Abigail Williams

Salem Witch Trials - Key People

Bridget Bishop Hanged at Salem
Bridget Bishop hanged as a witch at Salem in 1692. Briggs. Co. / George Eastman House / Getty Images

Known for: accuser in the Salem witch trials of 1692; one of the first two girls "afflicted"
Occupation: servant?
Age at time of Salem witch trials: 11 or 12
Dates: about 1680 - ?

Family, Background: Abigail Williams, who lived in the home of the Rev. Samuel Parris, has often been called a "niece" of Rev. Parris. Called "kinfolk" in some early sources. "Niece" may have been a general term for younger female relative.

Who her parents were, and what her relationship was to Rev. Parris, is unknown. She may have been a household servant.

Abigail Williams and the Salem Witch Trials

Abigail Williams and Elizabeth (Betty) Parris, daughter of Rev. Parris and his wife Elizabeth, were the first two girls in Salem Village to exhibit behaviors in mid-January of 1692 which were soon identified as being caused by witchcraft by a local doctor (presumably William Griggs) and Rev. John Hale, called in by Rev. Parris.

Abigail and Betty were joined by Ann Putnam Jr. in their afflictions and, then, in accusations against individuals identified as causing the afflictions. Abigail was a key witness against many of the early accused witches, including the first ones identified, Tituba, Sarah Osborne, and Sarah Good, and later Bridget Bishop, George Burroughs, Sarah Cloyce, Martha Corey, Mary Easty, Rebecca Nurse, Elizabeth Proctor, John Proctor, John Willard and Mary Witheridge.

Abigail's and Betty's accusations resulted in the arrest on February 29 of Tituba, Sarah Good and Sarah Osborne. On March 19, with the Rev. Deodat Lawson visiting, Abigail accused the respected Rebecca Nurse of trying to force her to sign the devil's book. The next day, in the middle of the service at Salem Village Church, Abigail interrupted the visiting minister, Rev.

Deodat Lawson, claiming she saw Martha Corey's spirit separate from her body. Martha Corey was arrested and examined the next day.

On March 29, Abigail Williams and Mercy Lewis accused Elizabeth Proctor of afflicting them through her specter; Abigail claimed to see John Proctor's spectre as well. Abigail testified that she had seen some 40 witches outside the Parris house in a ritual of drinking blood. She named Elizabeth Proctor's specter as being present, and named Sarah Good and Sarah Cloyce as being deacons at the ceremony.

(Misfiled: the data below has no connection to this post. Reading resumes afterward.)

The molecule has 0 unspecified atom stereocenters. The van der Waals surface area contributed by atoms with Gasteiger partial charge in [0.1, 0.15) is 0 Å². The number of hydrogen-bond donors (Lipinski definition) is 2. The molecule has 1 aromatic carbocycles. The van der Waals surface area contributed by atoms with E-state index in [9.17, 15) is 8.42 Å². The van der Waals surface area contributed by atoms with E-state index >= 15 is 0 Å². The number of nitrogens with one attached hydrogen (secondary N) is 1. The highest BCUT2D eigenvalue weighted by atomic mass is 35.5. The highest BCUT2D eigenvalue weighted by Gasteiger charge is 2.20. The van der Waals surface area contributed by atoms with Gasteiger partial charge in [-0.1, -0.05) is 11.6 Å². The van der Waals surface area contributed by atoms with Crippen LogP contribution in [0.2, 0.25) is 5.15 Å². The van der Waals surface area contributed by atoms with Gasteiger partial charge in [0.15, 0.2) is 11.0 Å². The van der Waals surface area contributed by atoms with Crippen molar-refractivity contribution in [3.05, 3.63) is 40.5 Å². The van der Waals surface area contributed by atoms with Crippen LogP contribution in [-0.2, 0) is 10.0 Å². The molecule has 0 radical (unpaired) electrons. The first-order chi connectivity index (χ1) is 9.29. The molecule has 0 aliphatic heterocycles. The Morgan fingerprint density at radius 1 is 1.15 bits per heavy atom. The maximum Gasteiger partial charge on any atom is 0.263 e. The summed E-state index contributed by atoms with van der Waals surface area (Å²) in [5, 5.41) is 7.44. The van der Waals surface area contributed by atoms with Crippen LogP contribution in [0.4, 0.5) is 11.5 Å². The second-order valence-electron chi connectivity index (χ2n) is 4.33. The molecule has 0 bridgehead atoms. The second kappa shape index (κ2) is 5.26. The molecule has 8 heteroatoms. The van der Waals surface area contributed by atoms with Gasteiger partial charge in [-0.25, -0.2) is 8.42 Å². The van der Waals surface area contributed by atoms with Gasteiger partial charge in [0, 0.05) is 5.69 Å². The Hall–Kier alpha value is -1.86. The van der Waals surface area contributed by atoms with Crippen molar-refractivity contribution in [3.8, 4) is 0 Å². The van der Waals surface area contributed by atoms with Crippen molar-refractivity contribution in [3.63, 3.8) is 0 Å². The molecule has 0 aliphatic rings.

Of the legal complaints filed, Abigail Williams made 41 of them. She testified in seven of the cases. Her last testimony was June 3, a week before the first execution.

Joseph Hutchinson, in trying to discredit her testimony, testified that she had said to him that she could converse with the devil as easily as she could converse with him.

Abigail Williams After the Trials

After her last testimony in the court records on June 3, 1692, Abigail Williams disappears from the historical record.


Speculation about Abigail Williams' motives in testifying usually suggest that she wanted some attention: that as a "poor relation" with no real prospects in marriage (as she would have no dowry), she gained much more influence and power through her accusations of witchcraft than she would be able to do any other way.

Linnda R. Caporael suggested in 1976 that fungus-infected rye may have caused ergotism and hallucinations in Abigail Williams and the others.

Abigail Williams in The Crucible

In Arthur Miller's play, The Crucible, Miller depicts Williams as a 17-year-old servant in the Proctor house who tried to save John Proctor even while denouncing her mistress, Elizabeth. At the end of the play, she steals her uncle's money (money which the real Rev. Parris probably did not have). Arthur Miller relied on a source that claimed that Abigail Williams became a prostitute after the period of the trials.

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